Our very own Mike Sproule was featured in the May/June edition of Farm Futures. Check out the article below!
New technology helps you track inventories, deliveries and costs – among other things
Does the seed delivered this spring match the numbers, quantity and price you booked last fall? Do you check fertilizer and chemical deliveries against your contract? Do you have a system that spots if you’re running short of seed, chemical or fertilizer? Is breaking out crop input use and costs something you can do with a few clicks on a computer — or does it take hours rummaging through receipts and notes?
As operations grow with multiple farms and hired labor, reconciling contracts with deliveries and monitoring inventory can get complicated. “Farmers may negotiate prices for inputs six months or a year ahead with dealers,” notes Eric Jackson, president of agricultural services for Conservis, a leading developer of farm management programs. “Later, invoices come in and someone pays the bill. But often there’s no reconciliation. There’s a high probability of slippage.”
Conservis has developed an input management program that applies the inventory control and cost analysis concepts used in manufacturing.
One of the keys Conservis used to make these concepts farm-friendly was to keep data on the Internet — commonly referred to as “in the cloud” — rather than on a farm computer. This opened the door for the use of mobile and other wireless devices to collect and upload data directly from the field.
The result is a system that uses little note taking, manual inputting or paper — and makes crop input inventory, cost and use information available almost instantly anywhere you’re in cell range or have an Internet connection.
Mike Sproule, a Grand Forks, N.D, farmer, used Conservis’ Inputs program last year to track crop inputs in his family’s farm operation. It was just the second year for the program, and Sproule was asked to tell the company anytime he saw where the firm could make the program more useful for him — something he did a lot.
Tracking all inputs
The Sproules grow corn, soybeans, wheat, sugarbeets and edible beans. Those crops use a lot of different inputs. “The Inputs program tracks anything we use on the farm — fertilizer, seed and chemicals — including the hybrid or variety, whether it came in bag or bulk, and its price,” says Sproule.
“When I buy an input, I create a contract in which I add the product, quantity and who I bought it from,” he adds. “Then as we apply inputs, the person making the application creates a ‘job’ in a mobile tablet. Drop-downs make the inputting fairly easy,” says Sproule.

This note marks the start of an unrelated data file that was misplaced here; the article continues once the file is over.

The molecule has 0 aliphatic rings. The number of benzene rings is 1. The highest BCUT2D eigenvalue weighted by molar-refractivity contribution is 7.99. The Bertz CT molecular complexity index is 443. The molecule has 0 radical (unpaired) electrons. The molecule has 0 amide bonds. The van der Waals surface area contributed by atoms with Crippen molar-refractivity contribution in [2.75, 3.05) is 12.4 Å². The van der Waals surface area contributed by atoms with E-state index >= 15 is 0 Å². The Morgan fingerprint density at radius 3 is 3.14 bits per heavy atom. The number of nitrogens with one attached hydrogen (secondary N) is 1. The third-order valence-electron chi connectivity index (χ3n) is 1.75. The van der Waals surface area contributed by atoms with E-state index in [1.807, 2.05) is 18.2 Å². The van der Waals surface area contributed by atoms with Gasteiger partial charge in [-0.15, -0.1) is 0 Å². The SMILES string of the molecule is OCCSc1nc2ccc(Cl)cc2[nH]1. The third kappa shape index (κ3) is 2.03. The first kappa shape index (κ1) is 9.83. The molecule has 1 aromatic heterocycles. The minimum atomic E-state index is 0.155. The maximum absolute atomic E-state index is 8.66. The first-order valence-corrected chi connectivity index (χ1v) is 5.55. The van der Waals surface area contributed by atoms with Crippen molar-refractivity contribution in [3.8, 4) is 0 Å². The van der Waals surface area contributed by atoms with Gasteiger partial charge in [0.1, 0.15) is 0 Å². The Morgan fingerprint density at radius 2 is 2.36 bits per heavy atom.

The operator selects the field, puts in the acres, chooses the product to be applied and selects the rate. The program adds up the total of each input and calculates the cost of each along with the input cost for the field.
After all data has been entered, the operator can hit “send,” and all information is transmitted wirelessly to the Internet where it can be viewed almost instantly in the farm office. If you aren’t in range of a cell tower, the smartphone or tablet holds the information until it is in range of a tower, and then uploads automatically.
Sproule especially likes the program’s quick access to data and information filtering capability. “By using filters I can quickly see how much of a certain input I used in each field and for the whole farm,” says Sproule. “If I need to remember how much of a certain product I used the year before to place an order, that answer is just a few clicks away on my iPhone.”
He also finds the cost analysis part of the program particularly helpful. “The program will tell me how much money I have in each field — broken out by input,” says Sproule. “One field, for example, may yield 160 bushels per acre and another 155 bpa. Without cost figures by field, I might think I made the most from the field yielding 160 bpa. But my program may tell me the field yielding 155 bpa made the most profit because of that field’s lower input costs.”
Conservis sells its Inputs program as a service, charging customers by the acre. The company also sells Harvest, a program enabling farmers to track yields, inventories and deliveries directly from the field. Conservis provides on-farm training and continuous support to ensure farmers have a quick adoption rate and success in using it.